Finally at 5 I got away to meet Kennedy Odure, finishing his 2nd year of med school. I met him 8 years ago when he was just beginning high school and came to my very first summer tutoring program. He used to call for me at the rectory door (before I moved to the children’s home) and together we would walk the 35 minutes up to Archbishop Ndingi where I did the teaching. This was long before SFG was more than a dream. Even at 14 he was an impressive young man, serious, idealistic interested in everything. We talked philosophy, politics, religion and of course math as we walked along.

In the clashes of 2008 his Luo family was wiped out in this Kikuyu area. They only escaped possible death because they were upcountry attending a family funeral. Their house here was looted and burned. They had nothing but 6 kids and broken hearts. Kennedy persevered, going to school in the Luo area where they settled. One term he had malaria during his exams, so of course did not do well, but even at that, he performed well on the KCSE and was admitted to med school. Kenya Help supports him. Below is his picture and what I wrote to one of his sponsors.

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We sat in my little kitchen as he told me of his experiences “on attachment”.  He was in a very remote place in Eastern Province, a small village of Ebo tribesmen.  Fortunately the Ebo language has the same base as Kikuyu, which he speaks well, in addition to English, Kiswahili and his mother tongue, Luo.  His face glowed as he told me about delivering 2 babies, a boy and a girl at different times, but I almost came unglued as he told me about a 2-week old pre-term, baby girl who was brought to the clinic by the parents, listless and feverish.  She was in bad shape and he feared they would lose her.  They struggled for more than an hour, trying to get an IV line going, but she was so dehydrated, her veins collapsed.  Finally they got a vein in her head (a common spot for babies), they got her rehydrated and were able to give her antibiotics.  She survived and he will never forget that elation he felt.  He said when he delivered the babies he decided to specialize in OB, but when he saved that baby’s life he wanted to be a pediatrician.  He is a natural, someone born to be a physician.  I’m so proud of him and so grateful to you both for helping to educate him.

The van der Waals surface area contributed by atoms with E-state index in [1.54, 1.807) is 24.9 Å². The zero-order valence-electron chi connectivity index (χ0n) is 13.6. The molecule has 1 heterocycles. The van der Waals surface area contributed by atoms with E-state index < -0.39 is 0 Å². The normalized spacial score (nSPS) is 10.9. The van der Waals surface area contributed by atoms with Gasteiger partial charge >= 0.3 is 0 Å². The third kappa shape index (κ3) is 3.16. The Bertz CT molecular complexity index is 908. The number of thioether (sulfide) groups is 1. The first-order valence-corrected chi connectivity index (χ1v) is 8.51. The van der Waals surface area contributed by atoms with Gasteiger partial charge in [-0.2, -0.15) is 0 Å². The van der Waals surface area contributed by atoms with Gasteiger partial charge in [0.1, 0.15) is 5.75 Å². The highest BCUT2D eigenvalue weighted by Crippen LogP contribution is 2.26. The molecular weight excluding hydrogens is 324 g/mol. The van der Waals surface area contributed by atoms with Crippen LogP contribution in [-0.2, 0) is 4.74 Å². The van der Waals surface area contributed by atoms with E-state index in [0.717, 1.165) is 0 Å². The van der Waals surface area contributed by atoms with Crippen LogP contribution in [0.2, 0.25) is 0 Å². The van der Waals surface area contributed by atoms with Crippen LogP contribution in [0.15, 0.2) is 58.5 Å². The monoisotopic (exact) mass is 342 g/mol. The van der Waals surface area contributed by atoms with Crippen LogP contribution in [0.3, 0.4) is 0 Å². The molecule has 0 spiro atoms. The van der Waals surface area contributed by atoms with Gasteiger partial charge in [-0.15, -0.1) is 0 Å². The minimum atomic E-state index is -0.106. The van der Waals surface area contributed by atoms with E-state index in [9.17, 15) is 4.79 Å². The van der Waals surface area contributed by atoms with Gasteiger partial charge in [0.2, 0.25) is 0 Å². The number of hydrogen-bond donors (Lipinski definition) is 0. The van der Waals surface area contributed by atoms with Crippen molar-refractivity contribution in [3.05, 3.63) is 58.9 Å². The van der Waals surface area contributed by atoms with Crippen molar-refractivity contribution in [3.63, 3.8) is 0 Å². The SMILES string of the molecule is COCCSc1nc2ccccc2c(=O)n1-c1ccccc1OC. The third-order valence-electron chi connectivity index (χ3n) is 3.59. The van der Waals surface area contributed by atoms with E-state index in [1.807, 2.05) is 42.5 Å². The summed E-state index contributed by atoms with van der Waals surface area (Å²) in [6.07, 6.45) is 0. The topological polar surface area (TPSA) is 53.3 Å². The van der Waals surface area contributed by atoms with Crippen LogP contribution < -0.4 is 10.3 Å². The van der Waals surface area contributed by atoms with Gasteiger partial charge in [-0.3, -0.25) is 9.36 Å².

I got more information about what is coming up.  He’s finishing his 2nd year, beginning 3rd year in Sept.  In 2 more years he can be a physician, but if he wants to specialize he needs about 3 years after that.  His plan is to stop after the 4 years so he can work.  He has younger siblings (6 children in the family, but 1 has died).  His parents have taken in 6 more children belonging to relatives who have either died or are so ill they can’t care for the children.  Kennedy wants to work to put those younger children through at least high school, then go back to school himself to do the additional years for specialization.  I could have cried as he talked about the 2 very small girls added to his extended siblings.  He cares about them so much and he wants to ensure their futures.  He’s a very idealistic kid, strong, caring, very open-minded and committed

Kennedy left, Judy came home from her adventure and we had dinner. Then in came Margaret, in Form 2 at Naivasha Girls, a very prestigious government high school, where very bright girls attend—girls who scored much higher than our SFG girls on the KCSE. She brought her latest math exam on which she had scored 55%. Disappointed we sat down to see what she had failed to understand. As I looked it over, I was astonished at what she was able to do as a form 2. This was one tough test! We worked out several of the hardest questions, which she missed b/c she didn’t have time (2 ½ hours) to complete them. I ended up praising her for how well she had done, despite the grade. She’s one smart cookie!

Finally I could retire to my bed, read my email and respond, delete all the political bad news, and write this post.

I would have had more pix, but as I said, they disappeared from the card in my camera.